Marcia K. O'malley

01-04-2002, 09:18 AM

Thanks to all for your responses. The initial posting asked if there

was a way to estimate the torques realized in each joint of the arm if

you know the force at the hand (for example, if you push on a solid

surface with a known force, how much torque is seen at each degree of

freedom of the arm?). The desired application was for force reflection

to a human via an arm exoskeleton. Normally you can calculate all the

joint torques if you know the jacobian of the exoskeleton and the force

to be displayed (from torque = transpose of the jacobian times your

force vector). However, this calculation gets cumbersome and can slow

down your sampling times as your degrees of freedom increase. I was

seeking a simpler method for estimating the torques at each joint based

on a known force vector. A summary of responses is included below.

-- M. O'Malley

>From Edward Morra (ed@orl-inc.com)

You can develop a simple model to calculate joint torques as a function

of hand load and joint angles, just work out a 2D free body diagram of

the arm and develop the static equilibrium equations from it. Examples

can be found in most biomechanics text books. If you have an equal

amount of equations as unknowns you can readily solve the problem. If

you have more unknowns than equations than you have to rely on some

optimization algorithm to get your answer. Most spreadsheet software and

certainly MatLab are effective tools in developing quasi-static

approximations in both cases.

>From Germano Gomes (G.T.Gomes@ncl.ac.uk)

If you want to use some freely available routines I recommend the

robotics toolbox for Matlab. It was developed by Peter Cork and is

available at:

http://www.cat.csiro.au/cmst/staff/pic/robot/

In particular, the function RNE (it uses a recursive Newton Euler

approach) should give you exactly what you want if you describe the

kinematics of the limb in terms of a D-H matrix (standard or modified).

Another package to consider is Spacelib developed by Legnani and

available in Matlab and C language from the ISB Technical Group on

Computer Simulation at:

http://www.isbweb.org/~tgcs/ Good luck

>From At Hof (a.l.hof@meg.rug.nl)

Some ideas might be got from my paper

A.L. Hof An explicit expression for the moment in multibody systems

J. Biomechanics 25: 1209-1211 (1992)

I hope this is what you need.

________________________________________________

Marcia K. O'Malley

Assistant Professor

Mechanical Engineering and Materials Science - MS 321

Rice University

6100 Main Street

Houston, TX 77005-1892

Tel: 713.348.3545

Fax: 713.348.5423

omalleym@rice.edu

http://www.ruf.rice.edu/~omalleym/

________________________________________________

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was a way to estimate the torques realized in each joint of the arm if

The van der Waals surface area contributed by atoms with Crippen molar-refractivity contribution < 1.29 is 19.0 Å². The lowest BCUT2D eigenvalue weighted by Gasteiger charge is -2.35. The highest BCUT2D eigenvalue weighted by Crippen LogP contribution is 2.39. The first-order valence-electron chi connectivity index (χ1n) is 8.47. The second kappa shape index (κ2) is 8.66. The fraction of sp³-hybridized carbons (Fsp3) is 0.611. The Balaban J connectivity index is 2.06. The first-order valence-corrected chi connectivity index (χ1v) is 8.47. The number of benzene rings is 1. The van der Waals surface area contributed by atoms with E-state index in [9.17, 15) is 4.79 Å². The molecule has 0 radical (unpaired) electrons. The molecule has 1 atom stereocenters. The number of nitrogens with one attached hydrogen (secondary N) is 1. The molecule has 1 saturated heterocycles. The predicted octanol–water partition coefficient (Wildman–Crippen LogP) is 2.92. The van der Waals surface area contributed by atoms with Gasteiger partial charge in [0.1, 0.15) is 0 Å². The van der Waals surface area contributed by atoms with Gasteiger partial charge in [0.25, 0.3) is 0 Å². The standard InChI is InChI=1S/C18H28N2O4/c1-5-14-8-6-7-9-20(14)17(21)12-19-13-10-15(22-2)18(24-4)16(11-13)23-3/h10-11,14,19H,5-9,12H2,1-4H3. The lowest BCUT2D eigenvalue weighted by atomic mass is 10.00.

you know the force at the hand (for example, if you push on a solid

surface with a known force, how much torque is seen at each degree of

freedom of the arm?). The desired application was for force reflection

to a human via an arm exoskeleton. Normally you can calculate all the

joint torques if you know the jacobian of the exoskeleton and the force

to be displayed (from torque = transpose of the jacobian times your

force vector). However, this calculation gets cumbersome and can slow

down your sampling times as your degrees of freedom increase. I was

seeking a simpler method for estimating the torques at each joint based

on a known force vector. A summary of responses is included below.

-- M. O'Malley

>From Edward Morra (ed@orl-inc.com)

You can develop a simple model to calculate joint torques as a function

of hand load and joint angles, just work out a 2D free body diagram of

the arm and develop the static equilibrium equations from it. Examples

can be found in most biomechanics text books. If you have an equal

amount of equations as unknowns you can readily solve the problem. If

you have more unknowns than equations than you have to rely on some

optimization algorithm to get your answer. Most spreadsheet software and

certainly MatLab are effective tools in developing quasi-static

approximations in both cases.

>From Germano Gomes (G.T.Gomes@ncl.ac.uk)

If you want to use some freely available routines I recommend the

robotics toolbox for Matlab. It was developed by Peter Cork and is

available at:

http://www.cat.csiro.au/cmst/staff/pic/robot/

In particular, the function RNE (it uses a recursive Newton Euler

approach) should give you exactly what you want if you describe the

kinematics of the limb in terms of a D-H matrix (standard or modified).

Another package to consider is Spacelib developed by Legnani and

available in Matlab and C language from the ISB Technical Group on

Computer Simulation at:

http://www.isbweb.org/~tgcs/ Good luck

>From At Hof (a.l.hof@meg.rug.nl)

Some ideas might be got from my paper

A.L. Hof An explicit expression for the moment in multibody systems

J. Biomechanics 25: 1209-1211 (1992)

I hope this is what you need.

________________________________________________

Marcia K. O'Malley

Assistant Professor

Mechanical Engineering and Materials Science - MS 321

Rice University

6100 Main Street

Houston, TX 77005-1892

Tel: 713.348.3545

Fax: 713.348.5423

omalleym@rice.edu

http://www.ruf.rice.edu/~omalleym/

________________________________________________

---------------------------------------------------------------

To unsubscribe send SIGNOFF BIOMCH-L to LISTSERV@nic.surfnet.nl

For information and archives: http://isb.ri.ccf.org/biomch-l

---------------------------------------------------------------